In 2009, companies made a number of cuts to employee compensation programs in an effort to reduce expenses and perhaps avoid layoffs. In total, 43% of companies polled froze salary budgets for 2009; 25% cut back on employer 401(k) contributions, and 17% reduced hours worked for some or all employees. For 2010, the plan is to slowly reverse these strategic cuts as businesses take thoughtful actions to balance the competing needs of cost reduction and talent management. In the coming year, just 17% of companies polled plan to have a salary freeze in place and, 7% will reinstate salaries across the board.
Employee 401(k) plans should also see modest improvements in 2010. Of all companies polled, 10% plan to increase employer 401(k) contributions in 2010. Among those companies that cut back on the 401(k) match in 2009, the change is more dramatic; in this group, a full 35% are planning to increase their 401(k) contributions next year.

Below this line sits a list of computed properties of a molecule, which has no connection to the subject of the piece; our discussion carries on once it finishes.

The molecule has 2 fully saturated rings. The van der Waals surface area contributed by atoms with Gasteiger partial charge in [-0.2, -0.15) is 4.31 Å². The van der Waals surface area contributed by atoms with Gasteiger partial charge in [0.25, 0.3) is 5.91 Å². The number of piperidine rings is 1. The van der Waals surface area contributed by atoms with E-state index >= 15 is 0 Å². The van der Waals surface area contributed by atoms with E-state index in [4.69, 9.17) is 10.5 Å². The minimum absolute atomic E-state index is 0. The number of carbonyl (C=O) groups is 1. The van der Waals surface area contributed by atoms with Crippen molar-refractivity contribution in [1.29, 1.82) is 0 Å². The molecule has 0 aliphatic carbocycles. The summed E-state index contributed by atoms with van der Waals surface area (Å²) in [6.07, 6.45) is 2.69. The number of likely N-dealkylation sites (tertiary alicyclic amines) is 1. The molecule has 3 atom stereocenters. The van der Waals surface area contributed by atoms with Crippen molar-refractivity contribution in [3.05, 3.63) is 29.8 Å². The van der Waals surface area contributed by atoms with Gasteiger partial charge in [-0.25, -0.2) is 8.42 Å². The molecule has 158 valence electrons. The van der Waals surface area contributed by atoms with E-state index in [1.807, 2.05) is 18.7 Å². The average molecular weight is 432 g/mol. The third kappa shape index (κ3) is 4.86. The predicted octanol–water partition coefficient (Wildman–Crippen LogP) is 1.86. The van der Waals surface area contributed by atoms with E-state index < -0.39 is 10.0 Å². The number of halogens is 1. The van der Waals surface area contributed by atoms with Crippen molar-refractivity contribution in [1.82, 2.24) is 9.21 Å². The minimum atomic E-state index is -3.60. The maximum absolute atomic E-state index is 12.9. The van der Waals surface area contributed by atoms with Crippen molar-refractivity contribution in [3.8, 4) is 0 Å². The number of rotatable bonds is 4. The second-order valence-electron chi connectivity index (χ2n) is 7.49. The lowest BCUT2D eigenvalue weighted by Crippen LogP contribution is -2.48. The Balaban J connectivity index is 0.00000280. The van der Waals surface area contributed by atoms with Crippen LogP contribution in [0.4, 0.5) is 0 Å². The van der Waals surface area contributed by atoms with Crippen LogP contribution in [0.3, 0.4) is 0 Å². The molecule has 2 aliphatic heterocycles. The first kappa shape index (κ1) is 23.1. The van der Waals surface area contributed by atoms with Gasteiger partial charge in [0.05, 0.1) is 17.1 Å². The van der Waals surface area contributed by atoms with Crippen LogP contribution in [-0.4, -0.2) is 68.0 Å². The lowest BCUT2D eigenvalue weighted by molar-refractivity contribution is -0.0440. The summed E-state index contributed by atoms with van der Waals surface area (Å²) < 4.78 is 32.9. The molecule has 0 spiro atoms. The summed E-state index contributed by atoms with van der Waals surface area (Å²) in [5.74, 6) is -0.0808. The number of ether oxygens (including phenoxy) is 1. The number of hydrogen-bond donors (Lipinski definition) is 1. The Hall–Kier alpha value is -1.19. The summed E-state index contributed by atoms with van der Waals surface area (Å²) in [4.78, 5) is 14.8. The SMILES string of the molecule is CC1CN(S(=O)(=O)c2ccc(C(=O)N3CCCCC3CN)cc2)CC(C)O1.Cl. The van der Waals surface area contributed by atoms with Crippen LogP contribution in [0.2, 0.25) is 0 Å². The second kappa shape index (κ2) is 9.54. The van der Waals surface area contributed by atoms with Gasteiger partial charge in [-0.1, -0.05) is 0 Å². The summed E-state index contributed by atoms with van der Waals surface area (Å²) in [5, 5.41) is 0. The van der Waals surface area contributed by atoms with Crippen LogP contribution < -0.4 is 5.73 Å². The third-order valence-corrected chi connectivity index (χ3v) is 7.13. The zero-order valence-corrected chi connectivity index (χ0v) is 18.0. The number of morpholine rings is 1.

Companies in many countries around the globe share the U.S. group’s conservative outlook on 2010, with projected median salary increases around 3.0% or less. On the opposite end of the spectrum, employers in the BRIC countries (Brazil, Russia, India and China) and certain high- inflation economies are projecting faster salary growth, with expected 2010 salary increases of 7.0% or higher, according to Towers Perrin’s 2009-2010 Global Compensation Planning Survey conducted in summer 2009.
Retention in the Recovery